Olympic Considerations

I’m starting to notice a slow uptick in stories about preparations for the 2012 Olympics in London (paired with an equal uptick in stories about the 2012 election, of course), and it got me thinking about Olympic hosting and the politics behind the Olympics. Not just in the sense of who is chosen and how, but what actually happens on the ground for hosting nations; Beijing, for example, attracted a lot of controversy with neighbourhood cleanups in advance of the Olympics and the recent winter Olympics in Vancouver were protested by a number of First Nations groups. These stories weren’t widely covered because there seems to be a general belief that the Olympics get a free pass because spirit of cooperation and all.

Here’s what we know about hosting the Olympics: It is extremely expensive. Setting up venues and housing for athletes and dignitaries and so forth is a costly proposition. Spending also has to include funds on security and often requires infrastructure improvements too, to deal with things like traffic and having huge hordes of people descend on a city for a short period of time, only to vanish again. All that money has to come from somewhere. While Olympic hosts certainly won’t cop to it, undoubtedly one of the places it comes from is budgets for disadvantaged members of the community, because that is the way the world works. When you need a lot of money, take it from the people who need it most because they are the least likely to be able to make their voices of protest heard.

It also comes with a pretty significant sense of obligation. Hosts aren’t just representing themselves, but their entire nation. This means that they usually invest some time and significant money in tidying up around the edges. Usually that involves displacing marginalised members of the community. Homeless communities are harassed and informed they won’t be getting support any more, with the goal of making them go away. Buildings filled with low income housing are demolished to build Olympic housing or because they don’t look nice, and we certainly wouldn’t want that. Members of cities are usually given all kinds of directives about being nice to visitors, including abandoning cultural practices that visitors might not like (see the ban on cat and dog consumption in Beijing during the Olympics, for example).

Does it pay off? Hosts usually try to convince their communities that having the Olympics isn’t just an honour, but also a financial boon. There’s job creation leading up to the events and during the Olympics themselves. There’s also the fact that the community can use the athletic facilities after the event, providing an opportunity to create access to state of the art facilities, including facilities people can use for Olympic training, naturally. Allegedly, cities usually end up with a surplus after the Olympics.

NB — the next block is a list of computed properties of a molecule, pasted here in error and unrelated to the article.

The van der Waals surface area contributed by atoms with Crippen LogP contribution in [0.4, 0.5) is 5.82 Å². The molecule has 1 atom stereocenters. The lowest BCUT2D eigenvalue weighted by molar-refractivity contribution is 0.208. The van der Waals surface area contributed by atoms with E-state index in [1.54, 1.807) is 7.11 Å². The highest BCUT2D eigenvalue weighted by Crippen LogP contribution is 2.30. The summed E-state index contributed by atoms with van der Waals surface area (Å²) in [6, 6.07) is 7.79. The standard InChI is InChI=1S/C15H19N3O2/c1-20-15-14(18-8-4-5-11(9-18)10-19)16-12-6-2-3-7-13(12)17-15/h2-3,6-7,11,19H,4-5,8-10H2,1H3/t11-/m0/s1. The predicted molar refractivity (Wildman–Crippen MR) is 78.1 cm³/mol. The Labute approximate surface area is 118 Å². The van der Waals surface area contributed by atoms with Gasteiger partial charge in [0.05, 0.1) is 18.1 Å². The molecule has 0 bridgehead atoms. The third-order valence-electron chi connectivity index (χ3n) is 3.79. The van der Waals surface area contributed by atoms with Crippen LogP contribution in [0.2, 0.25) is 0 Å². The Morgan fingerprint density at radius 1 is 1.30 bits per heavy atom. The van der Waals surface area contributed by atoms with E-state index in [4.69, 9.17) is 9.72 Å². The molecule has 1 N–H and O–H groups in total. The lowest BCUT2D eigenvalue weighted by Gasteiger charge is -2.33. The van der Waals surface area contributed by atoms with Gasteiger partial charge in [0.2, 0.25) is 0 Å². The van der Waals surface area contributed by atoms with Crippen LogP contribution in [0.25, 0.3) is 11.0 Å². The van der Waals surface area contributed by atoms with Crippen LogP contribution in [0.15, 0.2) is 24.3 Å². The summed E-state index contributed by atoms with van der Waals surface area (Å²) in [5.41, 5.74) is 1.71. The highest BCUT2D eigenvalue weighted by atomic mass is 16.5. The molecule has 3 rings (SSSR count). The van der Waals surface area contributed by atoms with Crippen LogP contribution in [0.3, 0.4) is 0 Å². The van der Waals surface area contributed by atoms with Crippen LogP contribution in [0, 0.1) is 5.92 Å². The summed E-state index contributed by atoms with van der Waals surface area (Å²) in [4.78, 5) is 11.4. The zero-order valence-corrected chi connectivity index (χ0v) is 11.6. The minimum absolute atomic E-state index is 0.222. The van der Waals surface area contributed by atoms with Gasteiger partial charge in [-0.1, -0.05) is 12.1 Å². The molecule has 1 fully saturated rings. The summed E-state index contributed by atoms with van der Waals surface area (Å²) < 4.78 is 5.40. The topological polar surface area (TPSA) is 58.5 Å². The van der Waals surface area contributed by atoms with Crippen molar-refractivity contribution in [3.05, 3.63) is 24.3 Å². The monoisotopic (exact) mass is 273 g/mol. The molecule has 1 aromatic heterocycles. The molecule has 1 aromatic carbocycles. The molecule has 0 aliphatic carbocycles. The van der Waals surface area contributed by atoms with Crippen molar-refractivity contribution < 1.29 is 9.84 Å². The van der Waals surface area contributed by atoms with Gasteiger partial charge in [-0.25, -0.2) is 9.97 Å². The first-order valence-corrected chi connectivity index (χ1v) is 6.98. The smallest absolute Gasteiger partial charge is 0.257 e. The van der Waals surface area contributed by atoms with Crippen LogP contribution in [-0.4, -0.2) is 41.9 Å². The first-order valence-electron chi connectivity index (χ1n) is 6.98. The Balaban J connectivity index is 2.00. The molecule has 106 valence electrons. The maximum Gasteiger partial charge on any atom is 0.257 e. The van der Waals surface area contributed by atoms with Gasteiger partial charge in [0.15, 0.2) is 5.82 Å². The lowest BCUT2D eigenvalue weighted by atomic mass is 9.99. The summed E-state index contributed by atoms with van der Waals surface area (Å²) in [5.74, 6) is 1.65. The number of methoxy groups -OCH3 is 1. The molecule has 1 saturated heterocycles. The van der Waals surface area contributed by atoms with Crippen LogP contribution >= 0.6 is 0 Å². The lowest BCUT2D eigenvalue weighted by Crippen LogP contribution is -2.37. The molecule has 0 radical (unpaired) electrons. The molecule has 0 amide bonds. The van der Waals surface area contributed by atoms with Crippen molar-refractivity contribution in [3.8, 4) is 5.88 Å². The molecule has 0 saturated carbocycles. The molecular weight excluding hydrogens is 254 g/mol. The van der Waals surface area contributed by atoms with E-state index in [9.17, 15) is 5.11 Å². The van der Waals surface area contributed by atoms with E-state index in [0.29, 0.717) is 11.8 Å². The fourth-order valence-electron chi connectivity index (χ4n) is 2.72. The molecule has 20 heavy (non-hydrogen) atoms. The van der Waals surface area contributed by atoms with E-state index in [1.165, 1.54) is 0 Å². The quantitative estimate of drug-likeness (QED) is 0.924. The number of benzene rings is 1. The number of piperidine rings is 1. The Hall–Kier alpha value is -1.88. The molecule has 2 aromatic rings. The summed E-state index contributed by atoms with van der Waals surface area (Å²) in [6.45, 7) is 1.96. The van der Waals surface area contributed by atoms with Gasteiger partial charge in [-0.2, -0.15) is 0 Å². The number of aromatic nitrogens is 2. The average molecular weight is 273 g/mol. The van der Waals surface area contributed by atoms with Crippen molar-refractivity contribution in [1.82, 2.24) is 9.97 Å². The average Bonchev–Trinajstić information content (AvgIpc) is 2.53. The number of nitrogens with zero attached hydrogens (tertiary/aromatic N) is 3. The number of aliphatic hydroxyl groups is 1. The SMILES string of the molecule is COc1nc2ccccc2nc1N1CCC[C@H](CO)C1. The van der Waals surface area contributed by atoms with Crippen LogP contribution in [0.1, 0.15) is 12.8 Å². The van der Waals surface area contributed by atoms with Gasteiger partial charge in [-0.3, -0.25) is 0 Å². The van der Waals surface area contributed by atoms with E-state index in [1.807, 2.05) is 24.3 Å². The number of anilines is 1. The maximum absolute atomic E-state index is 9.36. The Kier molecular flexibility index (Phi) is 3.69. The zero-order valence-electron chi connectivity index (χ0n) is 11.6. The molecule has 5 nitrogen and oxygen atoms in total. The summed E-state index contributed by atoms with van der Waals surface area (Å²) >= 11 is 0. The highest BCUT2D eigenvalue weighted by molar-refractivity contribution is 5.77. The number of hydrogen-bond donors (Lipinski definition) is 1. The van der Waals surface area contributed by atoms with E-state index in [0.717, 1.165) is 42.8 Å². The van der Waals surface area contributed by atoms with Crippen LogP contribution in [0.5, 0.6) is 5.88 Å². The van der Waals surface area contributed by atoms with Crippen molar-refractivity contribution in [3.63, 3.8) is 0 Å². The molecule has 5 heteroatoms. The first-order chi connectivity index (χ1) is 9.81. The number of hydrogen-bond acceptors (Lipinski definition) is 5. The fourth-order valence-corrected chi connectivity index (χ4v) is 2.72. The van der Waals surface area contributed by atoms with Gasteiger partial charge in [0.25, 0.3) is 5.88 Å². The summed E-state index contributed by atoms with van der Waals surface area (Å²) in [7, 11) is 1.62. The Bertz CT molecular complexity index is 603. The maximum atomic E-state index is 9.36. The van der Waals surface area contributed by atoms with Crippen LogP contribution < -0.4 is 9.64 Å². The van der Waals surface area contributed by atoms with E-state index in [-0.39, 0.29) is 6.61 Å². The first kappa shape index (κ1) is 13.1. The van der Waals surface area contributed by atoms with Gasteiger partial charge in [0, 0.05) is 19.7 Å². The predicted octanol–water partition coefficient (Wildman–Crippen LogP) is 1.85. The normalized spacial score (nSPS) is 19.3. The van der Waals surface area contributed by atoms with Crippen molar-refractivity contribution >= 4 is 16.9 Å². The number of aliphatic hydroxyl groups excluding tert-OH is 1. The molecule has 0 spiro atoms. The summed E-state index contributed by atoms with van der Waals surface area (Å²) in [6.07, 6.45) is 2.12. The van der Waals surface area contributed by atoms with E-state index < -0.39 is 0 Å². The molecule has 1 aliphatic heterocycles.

But, as NPR points out, that surplus usually doesn’t account for some hidden and less direct costs, which means it’s not actually that accurate. If you take the time to look at all of the costs involved, the story isn’t nearly so rosy. Especially when you consider the long term impacts of displacing populations of people with limited resources who may experience an increased need for government assistance after the Olympics, sometimes long after the event is over.

Cost-benefit analysis usually doesn’t include human beings, which is a significant problem. Even if hosts can honestly account for costs and earnings and still come out on top, which sounds dubious, the paper accounting doesn’t adequately encompass the real-world accounting and the impact of such events on people in the community. The Olympics are a significant disruption, and not just in the sense of there being a lot of traffic and busyness and it being hard for people to go around to take care of business. Inevitably communities are displaced and further marginalised when the goal is for a city to ‘put its best foot forward’ because no city wants to showcase its oppressed citizens for visitors to look at.

Who is being displaced in London right now? London is a large city with a big immigrant population. Britain is facing record benefits cuts right now, putting many poor people on the edge. London is also a very cramped and crowded place; things must move and in some cases go away to make space for the Olympics. That sets alarm bells ringing in my head.

I worry about this too with planning for the 2016 Olympics in Rio de Janeiro, a city notorious for having a very large population of very poor people. What is going to happen to the favelas of Rio? I sincerely doubt that they are going to be left intact, not in a city that is trying to prove a point by hosting the Olympics. Not in the first South American city (finally!) to host the Olympics; Rio is contending with a complex and very loaded reputation as it prepares for the Olympics, and somehow I suspect the rights of the dispossessed are going to fall very low on the priority list.

What do you do with a massive population of homeless people, on a volume far larger than that shoved off the streets of Vancouver? The government has struggled with the favelas in the past, often taking a policy of ‘removal,’ which is every bit as ominous as it sounds. Rio is a city dealing with the judgment of a number of white, wealthy nations, considerable pressure from sponsors, and a legacy of colonialism and I am a little bit afraid about the collision of these factors.

I don’t think that the solution is to stop holding the Olympics or to only rotate them through established venues. The Olympics are important and every nation deserves the right to bid to host them. But I do think there needs to be a better mechanism for accounting for human costs, and that human rights should be more of a consideration when preparing to host the Olympics every bit as much as housing for athletes, hotels for visitors, and venues for events.